What's 'Healthy'? What's 'Natural'?

Consumers, food companies, and lawyers are curious.

A child eats a bowl of Frosted Flakes.
Paul Sakuma / AP

Late last month, the U.S. Food and Drug Administration invited Americans to help redefine “healthy,” a perpetually squishy term that has applied to Pop-Tarts for years, but almonds as of only two weeks ago. According to the agency, the aim of the revision is two-fold: to help consumers and to pressure food companies to produce more nutritious fare. “By updating the definition, we hope more companies will use the ‘healthy’ claim as the basis for new product innovation and reformulation, providing consumers with a greater variety of ‘healthy’ choices in the marketplace,” Dr. Douglas Balentine wrote on the FDA’s blog.

In the meantime, the subjectiveness of “healthy” and similar claims, such as “natural,” remain a matter of intense controversy, animated by two of America’s most cherished pastimes: advertising and class-action lawsuits. Days before the FDA asked the public to weigh in on “healthy,” Nature Valley, the General Mills-owned granola-bar maker, became the target of three class-action lawsuits over its products, which have labels that claim that they are made with “100% natural whole grain oats,” but are said to contain trace amounts of pesticides. (Frustratingly for Nature Valley’s legal team, the “100% natural whole grain oats" phrasing was actually the replacement copy for “100% natural,” for which the company was sued in 2012 after it was determined that its products contain genetically modified and processed ingredients.)

Nature Valley’s woes are hardly an anomaly. Last week, Naked Juice, which is owned by PepsiCo, was sued by the Center for Science in the Public Interest, a consumer-advocacy group, which maintains that the purveyor of sugary, bottled juice exaggerates health claims in its labeling and advertising. “PepsiCo misleadingly markets Naked Juices as predominantly containing high-value ingredients such as acai berry, blueberries, kale, and mango, when in fact the predominant ingredient in the product line is usually cheap, nutrient-poor apple juice,” reads the lawsuit. Like Nature Valley, Naked Juice faced another lawsuit (which it then settled) over its use of the term “all natural” three years ago after some accused the company of using GMOs in its products.

These cases are representative of a burgeoning legal battle against food companies whose products, generally speaking, don’t cause serious harm to consumers. Or as Ted Craig, a lawyer who specializes in consumer class actions, told Quartz’s Deena Shanker after the snack-bar maker KIND faced three class-action lawsuits over its use of the word “healthy” last year, these suits appear to be “solely for purposes of recovering money damages and not in the name of protecting consumers.”

The breadth of the roster of food companies and conglomerates that have faced labeling lawsuits in recent years is more dizzying than any sugar (or pesticide) high. It includes Kraft Heinz, Dr. Pepper Snapple Group, Campbell Soup, Trader Joe’s, Ben & Jerry’s, Kashi, and Skinnygirl. Earlier this year, Quaker Oats was sued over its instant-oatmeal line, the packaging of which features the words “maple sugar” and a picture of maple syrup, even though it doesn’t contain actual maple syrup. Perhaps the most infamous case in this genre was one in which a federal judge dismissed a suit that centered on the fact that Cap’n Crunch’s Crunch Berries are not real fruit.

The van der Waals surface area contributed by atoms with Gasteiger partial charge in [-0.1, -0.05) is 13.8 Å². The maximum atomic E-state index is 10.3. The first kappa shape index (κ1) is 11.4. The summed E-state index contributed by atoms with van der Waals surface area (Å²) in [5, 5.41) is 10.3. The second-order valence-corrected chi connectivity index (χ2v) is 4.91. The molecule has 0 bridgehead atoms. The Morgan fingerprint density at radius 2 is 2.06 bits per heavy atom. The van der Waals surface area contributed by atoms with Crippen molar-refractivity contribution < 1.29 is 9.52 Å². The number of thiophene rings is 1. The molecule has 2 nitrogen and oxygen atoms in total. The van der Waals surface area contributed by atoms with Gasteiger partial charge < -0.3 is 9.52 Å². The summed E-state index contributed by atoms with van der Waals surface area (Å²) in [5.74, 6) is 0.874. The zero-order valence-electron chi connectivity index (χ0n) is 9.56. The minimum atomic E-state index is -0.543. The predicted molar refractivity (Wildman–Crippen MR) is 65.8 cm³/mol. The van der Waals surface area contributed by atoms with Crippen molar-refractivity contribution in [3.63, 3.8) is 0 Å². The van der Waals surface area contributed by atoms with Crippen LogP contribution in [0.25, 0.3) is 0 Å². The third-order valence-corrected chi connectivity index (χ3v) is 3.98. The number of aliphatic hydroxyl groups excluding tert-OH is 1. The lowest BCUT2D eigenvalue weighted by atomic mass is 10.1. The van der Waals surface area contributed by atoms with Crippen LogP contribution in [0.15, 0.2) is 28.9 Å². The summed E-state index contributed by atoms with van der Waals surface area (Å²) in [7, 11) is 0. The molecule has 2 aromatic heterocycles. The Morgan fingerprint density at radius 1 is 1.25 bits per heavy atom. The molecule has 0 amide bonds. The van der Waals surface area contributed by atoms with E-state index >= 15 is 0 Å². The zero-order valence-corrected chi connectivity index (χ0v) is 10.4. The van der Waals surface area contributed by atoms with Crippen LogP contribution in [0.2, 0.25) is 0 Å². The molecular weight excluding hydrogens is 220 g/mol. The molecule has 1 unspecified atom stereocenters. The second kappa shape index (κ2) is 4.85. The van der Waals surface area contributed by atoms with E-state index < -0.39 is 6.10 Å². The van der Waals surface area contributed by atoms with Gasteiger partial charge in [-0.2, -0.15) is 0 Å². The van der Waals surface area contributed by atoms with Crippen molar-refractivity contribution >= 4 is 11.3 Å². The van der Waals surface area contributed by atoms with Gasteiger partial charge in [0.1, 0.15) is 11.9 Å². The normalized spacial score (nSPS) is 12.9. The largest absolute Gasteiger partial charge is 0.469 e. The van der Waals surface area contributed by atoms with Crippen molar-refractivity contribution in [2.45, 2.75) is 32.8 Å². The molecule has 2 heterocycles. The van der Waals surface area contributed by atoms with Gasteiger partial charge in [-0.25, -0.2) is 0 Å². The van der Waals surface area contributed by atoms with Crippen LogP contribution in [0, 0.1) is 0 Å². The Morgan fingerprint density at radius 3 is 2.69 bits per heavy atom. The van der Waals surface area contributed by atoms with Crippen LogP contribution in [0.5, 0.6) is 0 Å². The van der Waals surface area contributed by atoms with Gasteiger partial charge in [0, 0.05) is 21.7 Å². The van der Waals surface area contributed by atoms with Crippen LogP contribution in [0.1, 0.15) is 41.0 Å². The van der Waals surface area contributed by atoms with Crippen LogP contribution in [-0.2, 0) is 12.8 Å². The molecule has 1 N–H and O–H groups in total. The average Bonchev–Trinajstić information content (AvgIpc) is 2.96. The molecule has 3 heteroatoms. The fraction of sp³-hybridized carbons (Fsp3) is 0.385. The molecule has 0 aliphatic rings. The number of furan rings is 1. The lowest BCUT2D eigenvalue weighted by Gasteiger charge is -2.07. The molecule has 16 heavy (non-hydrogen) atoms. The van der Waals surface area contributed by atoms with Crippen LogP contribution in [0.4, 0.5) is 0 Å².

While some may dismiss these legal efforts as frivolous, the question of whether a product is as “healthy” or “natural” as promised dovetails with a broader movement about what’s actually in the items on American grocery shelves. Take, for example, the debate over GMO labeling, the proponents of which argue is simply a way for consumers to know what they’re getting in their food, despite the scientific consensus arguing that GMOs don’t pose any health risks. “What’s happening here is more and more people are concerned about what they're putting in their bodies, concerned about processed foods and the things added to them,” Michael Moss, a reporter covering the food industry, told The Chicago Tribune in May. Of the lawsuits, he added, “I love it that consumer agitation can cause companies to respond without government intervention.”

This era of ambiguity and federal reluctance may be (very slowly) nearing its end. Earlier this year, the FDA ended a public-comment period over the term “natural” and may rule on the term in the coming months, which is good news for U.S. consumers. “Americans spend more than $40 billion a year on cereals, breads, yogurts, beverages, and other foods identified as ‘all natural,’” noted Anahad O’Connor in The New York Times in May. “Surveys show that consumers seek out the ‘all natural’ label because they believe—wrongly—that it means the food was produced without genetically modified organisms, hormones, pesticides and artificial ingredients.”

Similarly, behind the FDA’s initiative to redefine “healthy” is the prodding of consumers, food companies, lawmakers, and the courts, all of which seek an update to the 1994 standards by which the term is regulated. Given that what’s healthy constantly seems to be evolving and the general controversy surrounded the term, it may be years before a new definition enters the dietary vernacular. Until then, Frosted Flakes can be called “healthy,” salmon can’t, and I’ll see you in court.